Once I have had a chance to review this with our College of Bishops and the Primates Council of the Global Anglican Future Conference I will respond more fully.
Updated Monday afternoon
The Anglican Communion News Service is carrying some reports of this event:
This article includes a timetable for live video coverage of events.
Yesterday there was an opening press conference, and you can watch a video recording of it here.
The Episcopal News Service has published a report of that event: Welby: British law prevents ACC from debating his decision to exclude same-sex spouses from Lambeth.
The members of the Anglican Consultative Council, meeting here April 28-May 5, cannot formally discuss Archbishop of Canterbury Justin Welby’s decision to exclude the same-sex spouses of bishops invited to the 2020 Lambeth Conference.
Welby told a news conference on April 27, in response to a question from Episcopal News Service, that the ACC is the only one of the Anglican Communion’s Instruments of Communion that is governed by British law. It is incorporated as “an English company with a charitable aim.” Via the ACC constitution, the trustees “very clearly specify what it can and cannot do,” he said.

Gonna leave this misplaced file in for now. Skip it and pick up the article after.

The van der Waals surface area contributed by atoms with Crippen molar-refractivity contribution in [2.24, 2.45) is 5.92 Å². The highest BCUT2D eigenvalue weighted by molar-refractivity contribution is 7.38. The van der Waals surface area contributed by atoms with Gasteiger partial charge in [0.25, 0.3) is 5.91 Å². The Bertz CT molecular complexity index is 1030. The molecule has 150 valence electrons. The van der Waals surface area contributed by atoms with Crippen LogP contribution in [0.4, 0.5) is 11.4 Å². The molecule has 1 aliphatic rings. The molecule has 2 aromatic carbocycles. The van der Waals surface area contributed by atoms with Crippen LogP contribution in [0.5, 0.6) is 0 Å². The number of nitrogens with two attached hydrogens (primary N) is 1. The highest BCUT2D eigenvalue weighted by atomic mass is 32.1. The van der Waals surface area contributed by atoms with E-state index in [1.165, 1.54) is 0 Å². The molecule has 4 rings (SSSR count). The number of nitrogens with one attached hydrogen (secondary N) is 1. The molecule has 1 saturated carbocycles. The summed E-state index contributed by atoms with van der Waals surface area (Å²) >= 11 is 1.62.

“Doctrine is not one of the issues that it does,” Welby said of the council…
But do please read the entire report which contains further responses to questions asked.
Coverage of the meeting on Twitter is using the hashtag #ACC17HK.
There is also a video recording of the presidential address.
Church Times Paul Handley
Episcopal News Service Mary Frances Schjonberg
ACNS and Lambeth Palace9 Comments
The Anglican Communion News Service reports: Bishop’s defiance as terrorists kill more than 200 in Easter Day church bombings
The Presiding Bishop of the Anglican Church of Ceylon, Dhiloraj Canagasabey, has defiantly expressed his faith in God as terrorists attacked Churches in Sri Lanka. On Sunday afternoon, London time, the death-toll stood at 207, with hundreds more injured. “If God gives me permission to live, I shall live. If he gives me permission to die, I shall die,” he told the Archbishop of Canterbury in a telephone call this morning.